Girlfriend of Philando Castile settles with 2 cities for $800,000
The Minnesota woman who live-streamed the aftermath of boyfriend Philando Castile’s fatal shooting by police has settled with two cities for $800,000, the city of St. Anthony said Wednesday.
Neither Diamond Reynolds nor her daughter, who was 4 at the time, were injured during the traffic stop that led to Castile’s death, but Reynolds was handcuffed and she and her daughter were held by Roseville police after the shooting.
Reynolds had filed a claim in Ramsey County District Court, seeking money and “other relief” for emotional distress and false arrest.
The St. Anthony news release says their treatment after the shooting was “a matter of procedure.” The settlement is not an assignation of blame, but rather, a result of both parties’ desire “to avoid the protracted litigation involved with adjudicating state claims and potential civil rights claims, which may have taken years to resolve,” the city news release said.
“This settlement resolves all civil litigation stemming from the incidents on July 6, 2016, and opens the door to continued healing within our community,” Mayor Jerry Faust said.
St. Anthony Police Department officer Jeronimo Yanez shot Castile several times during a traffic stop in Falcon Heights, which is in St. Anthony’s jurisdiction. Officers from the nearby Roseville Police Department responded to the scene after the shooting.
St. Anthony will pay $675,000 of the settlement, while an insurance trust will pay $125,000 on behalf of Roseville, the news release said.
“While no amount of money can change what happened, bring Philando back or erase the pain that my daughter and I continue to suffer, I do hope that closing this chapter will allow us to get our lives back and move forward,” Reynolds said.
In June, St. Anthony reached a $3 million settlement with Castile’s family.
Yanez pulled over Castile’s 1997 Oldsmobile last summer in Falcon Heights, a St. Paul suburb. Prosecutors would later say the traffic stop emanated from Yanez’s unreasonable suspicion that Castile was a robbery suspect.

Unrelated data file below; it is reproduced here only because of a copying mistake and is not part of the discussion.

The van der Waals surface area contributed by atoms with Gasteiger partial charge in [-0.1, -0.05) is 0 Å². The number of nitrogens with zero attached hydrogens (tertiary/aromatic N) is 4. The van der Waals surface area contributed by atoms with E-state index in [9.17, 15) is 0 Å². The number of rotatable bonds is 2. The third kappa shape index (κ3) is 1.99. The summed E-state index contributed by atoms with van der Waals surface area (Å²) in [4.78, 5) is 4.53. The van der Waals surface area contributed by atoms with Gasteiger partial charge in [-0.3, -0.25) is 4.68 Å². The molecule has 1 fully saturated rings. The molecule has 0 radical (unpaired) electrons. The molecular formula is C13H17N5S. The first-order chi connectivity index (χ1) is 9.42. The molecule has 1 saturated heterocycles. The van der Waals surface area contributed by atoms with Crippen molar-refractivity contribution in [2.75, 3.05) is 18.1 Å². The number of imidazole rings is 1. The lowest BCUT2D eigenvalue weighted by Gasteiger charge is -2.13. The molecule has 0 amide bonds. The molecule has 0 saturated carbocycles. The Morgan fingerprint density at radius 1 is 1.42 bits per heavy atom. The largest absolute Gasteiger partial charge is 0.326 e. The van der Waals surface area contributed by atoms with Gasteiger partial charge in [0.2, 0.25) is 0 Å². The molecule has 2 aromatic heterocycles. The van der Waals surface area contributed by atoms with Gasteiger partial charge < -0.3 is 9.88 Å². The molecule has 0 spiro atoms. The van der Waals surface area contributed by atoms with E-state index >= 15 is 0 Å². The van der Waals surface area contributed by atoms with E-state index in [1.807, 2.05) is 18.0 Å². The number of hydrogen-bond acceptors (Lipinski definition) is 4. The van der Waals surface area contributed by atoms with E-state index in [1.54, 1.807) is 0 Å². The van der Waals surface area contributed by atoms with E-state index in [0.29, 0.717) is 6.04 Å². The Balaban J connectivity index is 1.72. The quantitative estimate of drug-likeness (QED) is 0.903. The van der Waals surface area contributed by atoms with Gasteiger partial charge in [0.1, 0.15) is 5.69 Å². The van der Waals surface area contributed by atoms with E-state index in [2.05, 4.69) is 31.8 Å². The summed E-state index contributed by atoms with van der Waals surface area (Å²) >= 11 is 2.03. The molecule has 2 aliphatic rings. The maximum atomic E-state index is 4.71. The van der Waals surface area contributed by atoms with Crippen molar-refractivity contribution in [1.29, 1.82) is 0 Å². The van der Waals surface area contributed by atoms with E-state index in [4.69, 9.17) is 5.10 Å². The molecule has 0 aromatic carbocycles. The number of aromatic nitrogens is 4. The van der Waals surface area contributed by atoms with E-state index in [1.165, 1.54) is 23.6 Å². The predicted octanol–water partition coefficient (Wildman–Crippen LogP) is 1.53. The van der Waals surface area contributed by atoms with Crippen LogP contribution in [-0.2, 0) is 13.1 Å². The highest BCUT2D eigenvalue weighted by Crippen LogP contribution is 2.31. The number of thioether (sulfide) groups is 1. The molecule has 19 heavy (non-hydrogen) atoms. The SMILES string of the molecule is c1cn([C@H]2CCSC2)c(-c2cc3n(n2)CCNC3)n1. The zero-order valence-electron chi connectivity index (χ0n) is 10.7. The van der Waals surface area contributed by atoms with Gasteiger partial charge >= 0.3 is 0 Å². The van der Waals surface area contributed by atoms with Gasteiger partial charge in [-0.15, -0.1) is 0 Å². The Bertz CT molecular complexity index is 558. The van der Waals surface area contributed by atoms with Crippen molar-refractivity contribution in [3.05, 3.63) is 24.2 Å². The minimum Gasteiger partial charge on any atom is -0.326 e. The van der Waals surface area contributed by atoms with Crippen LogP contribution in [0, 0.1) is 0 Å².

In police dashcam video, Castile volunteers that he is carrying a firearm. Yanez asks him not to reach for it and soon opens fire. As Castile lies dying in the car, both he and Reynolds tell Yanez he wasn’t reaching for the gun. Reynolds’ daughter is in the back seat.
Reynolds narrates the aftermath in a heartbreaking Facebook Live post.
She was later told to exit the car, and an officer placed her in the back of a police cruiser. Captured by another police camera, her daughter attempts to calm Reynolds’ nerves.
“Mom, please stop cussing and screaming,” she says. “I don’t want you to get shooted.”
Later, the girl tells her mother, “It’s OK. I’m right here with you.”
The two were taken to a special interview room with toys, books and blankets, where they were held for about two hours before officers gave the girl a teddy bear and dropped off the pair at home, Roseville Police Chief Rick Mathwig said at the time.
Officer acquitted, but no longer an officer
Yanez was charged with second-degree manslaughter and two felony counts of dangerous discharge of a firearm in November 2016.
At his trial, Yanez insisted that Castile went for his gun and said he had no option but to shoot because “I thought I was going to die.” Prosecutors countered that Yanez was nervous, lost control of the traffic stop and was too quick to pull the trigger.
A jury in June acquitted him on all counts. St. Anthony soon announced it was offering Yanez “a voluntary separation agreement to help him transition to another career other than being a St. Anthony officer.”
The following month, the city said Yanez was no longer an officer and explained that, because he was convicted of no crime, Yanez could have filed a grievance had he been fired.
“The city concluded this was the most thoughtful way to move forward and help the community-wide healing process proceed,” St. Anthony said in a news release.
In December, the Justice Department said it would review the St. Anthony Police Department’s practices, at the behest of the department and the cities it serves. That review is expected to be complete at the end of 2018.